As an Iraq War veteran, the combat deaths and homefront suicides of our troops not only fill me with grief, but also indescribable guilt. Grief, for these men and women are much too young to have needlessly die in a needless war. I can only imagine the suffering their family must be going through knowing that their sons and daughters died for a lie. And guilt, for I feel I have not done enough to dissuade young Americans from participating in this injustice.
I wish I could tell them what awaits them: that they will bear a disproportionate number of the deaths in these wars, and if they survive, suffer massive psychological trauma—trauma that comes from being morally complicit in the murders of innocents—that compels their comrade-in-arms to commit an increasing number of suicides. And that once the military is done with them, they will face disproportionately high unemployment rates, homelessness, and higher risk for suicides.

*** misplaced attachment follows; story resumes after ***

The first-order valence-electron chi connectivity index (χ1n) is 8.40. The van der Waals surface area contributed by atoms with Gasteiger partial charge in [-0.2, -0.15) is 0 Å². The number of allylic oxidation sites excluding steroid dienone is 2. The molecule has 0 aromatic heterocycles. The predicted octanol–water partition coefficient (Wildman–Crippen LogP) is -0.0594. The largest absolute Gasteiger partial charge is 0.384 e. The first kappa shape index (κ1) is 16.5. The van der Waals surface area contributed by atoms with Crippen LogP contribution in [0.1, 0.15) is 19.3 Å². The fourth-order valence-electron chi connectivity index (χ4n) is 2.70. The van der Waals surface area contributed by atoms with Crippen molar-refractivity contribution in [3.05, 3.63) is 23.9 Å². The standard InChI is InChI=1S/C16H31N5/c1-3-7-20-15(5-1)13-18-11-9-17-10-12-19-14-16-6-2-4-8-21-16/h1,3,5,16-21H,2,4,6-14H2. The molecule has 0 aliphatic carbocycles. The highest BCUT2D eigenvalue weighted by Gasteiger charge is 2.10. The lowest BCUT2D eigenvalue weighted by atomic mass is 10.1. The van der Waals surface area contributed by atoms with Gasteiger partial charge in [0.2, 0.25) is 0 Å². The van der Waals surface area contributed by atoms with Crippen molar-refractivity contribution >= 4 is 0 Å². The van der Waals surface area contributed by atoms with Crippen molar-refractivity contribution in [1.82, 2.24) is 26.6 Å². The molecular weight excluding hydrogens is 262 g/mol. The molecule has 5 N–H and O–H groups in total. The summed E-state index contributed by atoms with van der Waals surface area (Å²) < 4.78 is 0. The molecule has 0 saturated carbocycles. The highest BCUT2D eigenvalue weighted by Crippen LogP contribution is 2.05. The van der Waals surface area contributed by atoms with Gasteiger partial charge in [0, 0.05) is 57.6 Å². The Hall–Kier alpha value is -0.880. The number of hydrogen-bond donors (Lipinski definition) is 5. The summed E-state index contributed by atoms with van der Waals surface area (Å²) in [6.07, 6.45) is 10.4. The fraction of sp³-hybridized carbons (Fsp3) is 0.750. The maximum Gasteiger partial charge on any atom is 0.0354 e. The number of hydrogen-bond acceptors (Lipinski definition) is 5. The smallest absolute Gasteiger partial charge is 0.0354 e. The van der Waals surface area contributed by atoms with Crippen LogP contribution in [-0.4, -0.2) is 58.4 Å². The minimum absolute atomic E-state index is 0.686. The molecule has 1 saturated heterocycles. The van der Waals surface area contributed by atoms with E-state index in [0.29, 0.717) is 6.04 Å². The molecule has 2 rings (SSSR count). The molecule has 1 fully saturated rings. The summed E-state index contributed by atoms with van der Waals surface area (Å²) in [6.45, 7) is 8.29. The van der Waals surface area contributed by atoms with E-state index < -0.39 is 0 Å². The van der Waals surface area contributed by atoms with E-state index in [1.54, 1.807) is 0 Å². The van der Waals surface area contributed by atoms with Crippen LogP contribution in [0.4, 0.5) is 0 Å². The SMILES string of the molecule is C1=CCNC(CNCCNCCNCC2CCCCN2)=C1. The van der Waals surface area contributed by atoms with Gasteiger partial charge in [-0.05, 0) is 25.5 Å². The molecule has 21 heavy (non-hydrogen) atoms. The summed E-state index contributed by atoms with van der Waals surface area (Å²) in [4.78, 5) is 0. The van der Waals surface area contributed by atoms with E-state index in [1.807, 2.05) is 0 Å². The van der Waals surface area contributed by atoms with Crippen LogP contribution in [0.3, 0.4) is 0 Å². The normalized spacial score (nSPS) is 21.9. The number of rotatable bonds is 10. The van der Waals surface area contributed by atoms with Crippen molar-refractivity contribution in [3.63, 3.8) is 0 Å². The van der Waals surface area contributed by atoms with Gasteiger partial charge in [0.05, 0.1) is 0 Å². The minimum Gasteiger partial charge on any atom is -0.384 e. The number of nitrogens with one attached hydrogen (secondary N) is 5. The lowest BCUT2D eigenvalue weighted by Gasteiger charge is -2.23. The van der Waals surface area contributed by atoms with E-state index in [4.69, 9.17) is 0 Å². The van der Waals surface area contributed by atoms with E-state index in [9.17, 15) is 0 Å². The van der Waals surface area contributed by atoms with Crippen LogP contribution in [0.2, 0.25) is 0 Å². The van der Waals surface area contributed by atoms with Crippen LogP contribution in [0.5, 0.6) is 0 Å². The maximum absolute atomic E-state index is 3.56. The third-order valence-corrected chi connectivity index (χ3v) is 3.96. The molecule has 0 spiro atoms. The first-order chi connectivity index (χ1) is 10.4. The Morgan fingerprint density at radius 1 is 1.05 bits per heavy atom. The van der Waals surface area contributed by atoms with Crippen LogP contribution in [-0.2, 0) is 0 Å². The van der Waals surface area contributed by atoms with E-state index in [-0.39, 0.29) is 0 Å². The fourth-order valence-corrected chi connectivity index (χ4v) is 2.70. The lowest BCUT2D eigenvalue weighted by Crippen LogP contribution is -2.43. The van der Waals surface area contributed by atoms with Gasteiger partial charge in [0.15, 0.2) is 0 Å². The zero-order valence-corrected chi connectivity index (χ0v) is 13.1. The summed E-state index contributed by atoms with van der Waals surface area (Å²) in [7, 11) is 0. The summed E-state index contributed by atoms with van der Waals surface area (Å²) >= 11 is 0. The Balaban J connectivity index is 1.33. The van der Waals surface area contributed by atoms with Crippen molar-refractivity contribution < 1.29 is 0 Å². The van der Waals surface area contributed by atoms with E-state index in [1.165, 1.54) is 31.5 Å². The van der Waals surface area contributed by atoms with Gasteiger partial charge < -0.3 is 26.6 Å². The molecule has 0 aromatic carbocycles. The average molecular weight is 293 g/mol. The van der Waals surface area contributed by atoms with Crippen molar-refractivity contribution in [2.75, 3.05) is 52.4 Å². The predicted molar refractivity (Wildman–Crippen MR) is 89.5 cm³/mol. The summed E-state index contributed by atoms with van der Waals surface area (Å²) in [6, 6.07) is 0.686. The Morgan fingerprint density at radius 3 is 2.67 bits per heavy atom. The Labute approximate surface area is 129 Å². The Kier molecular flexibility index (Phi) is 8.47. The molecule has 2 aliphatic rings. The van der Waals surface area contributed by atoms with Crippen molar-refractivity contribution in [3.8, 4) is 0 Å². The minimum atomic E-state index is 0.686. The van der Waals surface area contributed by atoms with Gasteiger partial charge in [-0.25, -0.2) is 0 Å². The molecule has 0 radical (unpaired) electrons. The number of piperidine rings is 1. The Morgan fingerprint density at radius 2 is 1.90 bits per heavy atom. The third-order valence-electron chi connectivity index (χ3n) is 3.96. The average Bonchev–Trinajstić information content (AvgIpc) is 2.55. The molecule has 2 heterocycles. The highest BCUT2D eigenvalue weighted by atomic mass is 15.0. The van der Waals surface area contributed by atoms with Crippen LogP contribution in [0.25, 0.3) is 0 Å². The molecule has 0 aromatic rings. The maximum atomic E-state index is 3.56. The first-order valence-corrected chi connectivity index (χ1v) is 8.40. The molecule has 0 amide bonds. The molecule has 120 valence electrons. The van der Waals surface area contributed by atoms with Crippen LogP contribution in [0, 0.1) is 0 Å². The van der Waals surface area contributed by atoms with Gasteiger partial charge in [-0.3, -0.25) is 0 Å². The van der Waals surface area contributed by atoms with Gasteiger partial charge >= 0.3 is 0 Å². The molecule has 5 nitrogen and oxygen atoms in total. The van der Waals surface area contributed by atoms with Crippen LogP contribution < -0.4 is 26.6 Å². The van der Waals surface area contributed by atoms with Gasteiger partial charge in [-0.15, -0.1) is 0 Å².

I feel personally responsible for my fellow veterans’ suffering and deaths. It is a shame and the ultimate tragedy that most Americans do not feel the same.
U.S. Marine (2006-2010)